Keeping an eye on the ball

LPs are demanding consultants and advisors conduct fund due diligence right up to the commitment date – or face legal challenges if losses are later incurred.

Advisors and consultants to institutional investors in the US are being pressed to spend even more time on their due diligence for fund investments, providing would-be LPs with regular updates on changes in the vehicle right up to the time when a deal is executed.

Unveiling a white paper on the issue, Yuliya Oryol, a partner at law firm Nossaman, and the chief investment officer of the $7.5 billion Los Angeles Water and Power Employees’ Retirement Plan, Jeremy Wolfson, said too often consultants would move on to other work once a recommendation for investment had been made. However, there was usually a time lag – sometimes up to nine months – between the time a recommendation is made and when a pension system commits the capital.

“These deals – and the markets in which the managers are investing – are constantly changing and pension consultants need to be conducting that due diligence until the investment is actually made. Appropriate and sufficient due diligence is needed at every stage of the investment process,” says Oryol.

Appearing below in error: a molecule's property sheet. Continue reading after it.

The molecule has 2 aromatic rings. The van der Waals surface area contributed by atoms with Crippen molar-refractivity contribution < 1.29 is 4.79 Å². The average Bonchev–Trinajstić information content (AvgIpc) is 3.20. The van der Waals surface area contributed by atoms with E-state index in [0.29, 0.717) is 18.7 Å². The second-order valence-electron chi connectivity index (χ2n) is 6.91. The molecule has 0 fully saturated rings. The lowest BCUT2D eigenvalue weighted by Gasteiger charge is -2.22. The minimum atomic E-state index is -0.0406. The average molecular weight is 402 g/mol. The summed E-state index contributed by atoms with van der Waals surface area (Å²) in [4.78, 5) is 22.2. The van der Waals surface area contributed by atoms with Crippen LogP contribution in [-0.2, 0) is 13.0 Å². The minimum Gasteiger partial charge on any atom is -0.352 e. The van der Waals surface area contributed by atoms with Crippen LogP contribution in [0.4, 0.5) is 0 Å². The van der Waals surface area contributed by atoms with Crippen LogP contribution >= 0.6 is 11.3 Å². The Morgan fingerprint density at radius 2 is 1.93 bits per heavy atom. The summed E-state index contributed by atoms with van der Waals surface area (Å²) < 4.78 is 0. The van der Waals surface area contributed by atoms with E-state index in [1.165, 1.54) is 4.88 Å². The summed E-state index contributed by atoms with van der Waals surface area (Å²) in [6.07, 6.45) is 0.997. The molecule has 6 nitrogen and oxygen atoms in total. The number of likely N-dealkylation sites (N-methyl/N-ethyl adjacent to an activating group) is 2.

One particular issue relates to other LPs in a fund. Wolfson says getting references from other limited partners already in the prospective fund could provide crucial information for a pension system considering a commitment. He also stresses the need for consultants to consistently review terms and conditions that could have been marketed by a fund in better times, and stay with the process through the end.

“Due diligence conducted by consultants only prior to the investment recommendation stage is insufficient without extensive follow-up thereafter, no matter how appropriate the investment recommendation may have been initially,” Wolfson says.

Oryol stresses the consequences of not conducting added due diligence could result in “significant monetary losses” for the pensions system, and could push some to consider legal action against consultants in a bid to “recoup some of these losses”.

“If consultants do not conduct extensive due diligence, as part of the financial advisory services offered to their clients, then they fail to provide the type of services needed to help their clients obtain the best possible returns and expose their clients to significant risk,” she adds.